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Paris-Roubaix, known as “Queen of the Classics,” is considered to be the most heroic Monument event.  Starting north of Paris and finishing on the Belgian frontier, Paris-Roubaix is one of cycling’s oldest races.  Famous for rough terrain and containing long roads of cobblestones,  Paris-Roubaix is the most unpleasant of the classics.  In 1976, a Danish filmmaker directed A Sunday in Hell, a documentary chronicling the 1976 race.

“The Sheriff” excelled on the cobblestones, winning three straight Paris-Roubaix classics between 1978 and 1980.  With two second- and two third-place finishes, Moser earned seven podiums in racing’s toughest one-day event. The powerful Italian won six Monument races and ten classics over the course of his 14-year professional career.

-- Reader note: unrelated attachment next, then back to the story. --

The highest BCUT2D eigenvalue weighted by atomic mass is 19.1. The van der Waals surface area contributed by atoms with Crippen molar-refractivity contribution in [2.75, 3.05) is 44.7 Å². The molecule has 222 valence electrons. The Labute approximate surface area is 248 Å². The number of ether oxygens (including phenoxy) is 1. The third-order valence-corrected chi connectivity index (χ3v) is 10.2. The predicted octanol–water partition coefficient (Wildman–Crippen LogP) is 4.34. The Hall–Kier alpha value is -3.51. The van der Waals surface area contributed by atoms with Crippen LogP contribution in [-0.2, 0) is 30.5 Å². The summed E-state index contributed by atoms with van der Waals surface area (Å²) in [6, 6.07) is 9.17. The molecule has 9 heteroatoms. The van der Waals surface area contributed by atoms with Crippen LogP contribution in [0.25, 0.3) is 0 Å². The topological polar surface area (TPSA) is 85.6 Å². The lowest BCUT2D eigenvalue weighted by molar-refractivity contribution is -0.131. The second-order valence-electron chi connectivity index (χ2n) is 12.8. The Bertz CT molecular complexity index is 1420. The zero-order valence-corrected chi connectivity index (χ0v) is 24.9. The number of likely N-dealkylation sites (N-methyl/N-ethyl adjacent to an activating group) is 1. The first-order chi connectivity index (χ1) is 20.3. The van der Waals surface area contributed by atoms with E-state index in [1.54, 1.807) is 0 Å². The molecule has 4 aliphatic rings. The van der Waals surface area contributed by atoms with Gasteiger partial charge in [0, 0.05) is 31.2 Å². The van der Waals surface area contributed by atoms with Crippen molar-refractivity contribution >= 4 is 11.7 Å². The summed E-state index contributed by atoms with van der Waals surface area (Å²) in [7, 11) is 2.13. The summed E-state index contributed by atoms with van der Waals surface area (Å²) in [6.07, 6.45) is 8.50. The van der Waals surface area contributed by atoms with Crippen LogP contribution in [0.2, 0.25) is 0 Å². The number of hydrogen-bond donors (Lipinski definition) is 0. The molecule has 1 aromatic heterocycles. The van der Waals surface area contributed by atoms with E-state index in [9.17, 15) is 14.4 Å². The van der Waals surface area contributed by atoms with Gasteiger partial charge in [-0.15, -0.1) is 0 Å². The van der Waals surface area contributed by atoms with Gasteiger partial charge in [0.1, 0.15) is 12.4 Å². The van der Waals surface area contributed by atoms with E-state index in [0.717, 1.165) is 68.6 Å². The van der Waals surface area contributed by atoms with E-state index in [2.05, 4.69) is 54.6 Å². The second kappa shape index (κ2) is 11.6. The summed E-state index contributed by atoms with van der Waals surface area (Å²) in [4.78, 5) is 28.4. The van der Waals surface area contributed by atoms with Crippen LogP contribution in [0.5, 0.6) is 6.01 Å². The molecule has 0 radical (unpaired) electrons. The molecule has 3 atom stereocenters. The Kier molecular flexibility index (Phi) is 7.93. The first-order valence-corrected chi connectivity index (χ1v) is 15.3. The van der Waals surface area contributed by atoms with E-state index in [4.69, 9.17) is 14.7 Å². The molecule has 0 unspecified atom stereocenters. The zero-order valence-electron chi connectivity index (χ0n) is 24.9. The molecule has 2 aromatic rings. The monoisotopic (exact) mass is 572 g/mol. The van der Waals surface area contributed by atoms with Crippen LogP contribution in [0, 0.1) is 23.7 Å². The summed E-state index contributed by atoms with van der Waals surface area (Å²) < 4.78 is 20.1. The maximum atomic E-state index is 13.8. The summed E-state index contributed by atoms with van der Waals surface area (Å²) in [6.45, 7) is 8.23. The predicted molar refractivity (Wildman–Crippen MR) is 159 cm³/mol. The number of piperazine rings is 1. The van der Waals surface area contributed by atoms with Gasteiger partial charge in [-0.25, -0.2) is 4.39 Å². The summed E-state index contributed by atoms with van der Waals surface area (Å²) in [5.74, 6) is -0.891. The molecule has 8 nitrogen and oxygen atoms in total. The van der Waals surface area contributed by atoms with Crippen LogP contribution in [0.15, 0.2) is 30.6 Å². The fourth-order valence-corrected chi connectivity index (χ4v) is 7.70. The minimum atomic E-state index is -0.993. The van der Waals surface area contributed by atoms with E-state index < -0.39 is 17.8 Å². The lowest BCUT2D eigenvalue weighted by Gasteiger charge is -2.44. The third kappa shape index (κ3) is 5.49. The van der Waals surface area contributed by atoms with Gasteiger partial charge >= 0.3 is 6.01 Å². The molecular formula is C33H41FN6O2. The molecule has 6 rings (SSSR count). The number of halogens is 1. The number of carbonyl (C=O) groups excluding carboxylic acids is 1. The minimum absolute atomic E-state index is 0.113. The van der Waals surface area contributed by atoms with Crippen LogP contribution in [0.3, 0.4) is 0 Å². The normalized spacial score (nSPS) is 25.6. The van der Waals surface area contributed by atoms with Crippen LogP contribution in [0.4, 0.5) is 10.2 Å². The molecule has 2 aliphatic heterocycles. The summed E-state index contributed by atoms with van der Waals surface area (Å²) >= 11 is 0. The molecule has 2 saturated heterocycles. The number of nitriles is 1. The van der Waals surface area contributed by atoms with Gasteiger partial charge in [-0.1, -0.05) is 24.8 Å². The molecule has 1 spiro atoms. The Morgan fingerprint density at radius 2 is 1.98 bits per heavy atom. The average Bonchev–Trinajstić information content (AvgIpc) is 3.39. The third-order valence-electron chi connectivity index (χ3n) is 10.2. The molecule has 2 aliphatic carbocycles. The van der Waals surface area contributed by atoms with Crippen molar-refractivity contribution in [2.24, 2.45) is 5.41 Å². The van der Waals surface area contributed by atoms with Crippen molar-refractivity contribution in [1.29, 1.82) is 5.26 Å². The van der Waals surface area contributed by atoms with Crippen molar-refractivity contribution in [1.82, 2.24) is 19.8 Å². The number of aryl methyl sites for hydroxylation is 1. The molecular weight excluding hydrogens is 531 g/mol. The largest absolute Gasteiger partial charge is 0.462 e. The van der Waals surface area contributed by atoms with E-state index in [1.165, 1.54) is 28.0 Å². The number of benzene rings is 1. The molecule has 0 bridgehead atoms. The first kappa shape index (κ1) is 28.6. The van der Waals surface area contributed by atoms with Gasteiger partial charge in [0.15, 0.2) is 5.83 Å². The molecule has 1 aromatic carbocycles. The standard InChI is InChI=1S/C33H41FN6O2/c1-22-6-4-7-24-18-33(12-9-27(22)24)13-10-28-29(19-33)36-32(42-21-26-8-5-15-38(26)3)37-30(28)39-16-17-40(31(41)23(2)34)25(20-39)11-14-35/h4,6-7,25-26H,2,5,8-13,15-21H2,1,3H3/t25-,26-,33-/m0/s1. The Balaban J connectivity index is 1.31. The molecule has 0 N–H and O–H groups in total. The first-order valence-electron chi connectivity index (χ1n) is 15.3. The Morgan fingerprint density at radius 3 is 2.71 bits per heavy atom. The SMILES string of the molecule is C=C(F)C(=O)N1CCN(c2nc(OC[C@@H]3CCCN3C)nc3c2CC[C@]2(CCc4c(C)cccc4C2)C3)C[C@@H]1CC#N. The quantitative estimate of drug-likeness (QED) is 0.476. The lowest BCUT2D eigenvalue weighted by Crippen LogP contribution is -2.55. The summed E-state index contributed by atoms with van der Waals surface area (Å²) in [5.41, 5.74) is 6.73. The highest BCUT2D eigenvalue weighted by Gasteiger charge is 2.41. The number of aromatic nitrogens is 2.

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The Hour is cycling’s most iconic record.  A test of endurance, technique, and technology, it is man and machine against the clock.  The Hour is the record for the longest distance cycled in one hour from a stationary start.  Cyclists attempt this record alone on a track, without any other competitors present.  It is considered the most prestigious mark in all of cycling.  In 1972, Belgium’s Eddy Merckx, the greatest rider in cycling history, set a new Hour record at 49.431 km in Mexico City.  Racing at an altitude of 7,500 feet, and in some of most polluted air in the world, Merckx [Daily Dose, 6/21/16] later said it was the hardest ride of his life.  The legendary Belgium’s record was considered unbreakable.